Instructors: Be sure to contact us (m-watson2@northwestern.edu) to get a copy of the Instructors Manual and Slides. And, please connect with me on LinkedIn where I’ll post updates (https://www.linkedin.com/in/michael-watson-07600a1/) We have a lot of material to help you with your class. We have a 33-page instructors manual, we have 310 slides that cover the 15 chapters, we have 15 answer keys with answers and additional discussion points for class, this site has 16 models (with their own slides), and 11 different pre-built spreadsheets. (Note that in late 2017, we converted some material to a new format, and that will be a work-in-progress for awhile.)

We are creating the models using a Jupyter notebook so they can run in Python with an open source solver and open source simple mapping. We are making the notebooks as simple as possible so that your students should be able to easily run the exercises. We think that students will appreciate using Python– even those who have never done it before. It is a good skill to at least know about.

We are using the Python package of PuLP for the modeling language and plotly to draw the solutions. The output goes to csv files that can be opened in Excel. With this iteration, we wanted to get away from commercial solutions so that everyone would have access to the models.

The book works well if supply chain design is just part of your class. In this case, you can start with the model Chapter 3. This is an easy one to start with. You can then jump to Chapter 9. This is a detailed case that represents a realistic design problem.

We have two versions of the Python models. One is in Google Colab and the other allows you to download the Jupyter Notebooks directly. (Note that the Colab version is still a Jupyter Notebook.)

With Google Colab, you don’t have to install Python or any other applications. You can run directly from your browser. This makes it easier to work with. You will need a google account and it is best to copy the models to your own account so you can make and keep changes.

With Jupyter models, you can run from your computer and don’t need a Google account. Here are directions for installing the software that you need.

To run the Jupyter notebooks on your computer, follow the directions here. Then, here are some tips:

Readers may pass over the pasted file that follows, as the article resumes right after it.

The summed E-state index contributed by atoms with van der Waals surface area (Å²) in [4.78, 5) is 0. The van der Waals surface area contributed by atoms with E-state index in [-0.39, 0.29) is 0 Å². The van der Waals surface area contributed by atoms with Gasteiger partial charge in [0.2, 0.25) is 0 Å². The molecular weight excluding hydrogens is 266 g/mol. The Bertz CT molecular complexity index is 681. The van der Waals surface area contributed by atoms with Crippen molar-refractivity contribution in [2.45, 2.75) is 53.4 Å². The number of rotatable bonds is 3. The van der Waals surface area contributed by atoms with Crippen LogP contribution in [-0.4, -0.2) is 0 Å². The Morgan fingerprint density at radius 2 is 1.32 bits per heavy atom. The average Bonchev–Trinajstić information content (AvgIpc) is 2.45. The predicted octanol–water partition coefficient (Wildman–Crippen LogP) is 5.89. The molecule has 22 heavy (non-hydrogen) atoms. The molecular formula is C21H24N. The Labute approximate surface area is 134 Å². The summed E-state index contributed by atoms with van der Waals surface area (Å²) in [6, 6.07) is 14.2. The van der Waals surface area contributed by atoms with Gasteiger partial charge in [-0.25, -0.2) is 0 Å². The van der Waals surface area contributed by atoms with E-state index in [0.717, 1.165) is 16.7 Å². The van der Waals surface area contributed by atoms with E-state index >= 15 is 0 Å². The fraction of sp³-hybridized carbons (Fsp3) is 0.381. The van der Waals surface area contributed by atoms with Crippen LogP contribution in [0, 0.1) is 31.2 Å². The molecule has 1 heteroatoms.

- To open Jupyter in Windows, go to the search bar at the bottom left and type in Juypter… and you should see the Juptyer note books
- Download the notebook files that you see below in the chapters. (Chapters 3 and 9 are the best ones to use heavily). Put these notebooks in your preferred directory.
- Juptyer Notebooks will open in your browser. Just navigate to the folder where you put these files and open them.
- The top of the notebook has directions and shows you what to do. You should only need to manipulate data in the top block of code.
- Take your time reading the directions.
- Don’t be intimidated by the code– it is easy to follow and get running.
- To run, go up to the menu item Cell | Run All. (Don’t hit the run icon, it just runs a block of code).
- You will see maps that it creates and it dumps some data into the folder where you put the notebook.
- Rename the scenario every time to avoid overwriting your files. Make sure you close files if you are going to overwrite them.
- Enjoy! I think the PuLP models are laid out in a nice way if you want to learn more about how Python and modeling works.

We continue to develop the material. If you develop or improve the material, we would love to hear about it, share with the group, and give you credit.

# Chapter 1 Material

Here are some good cases and links to more material on the cases. We would be happy to post additional cases to help with your class.

- Mars and Wrigley merger
- Whirlpool and Maytag merger
- MillerCoors merger
- The Home Depot supply chain transformation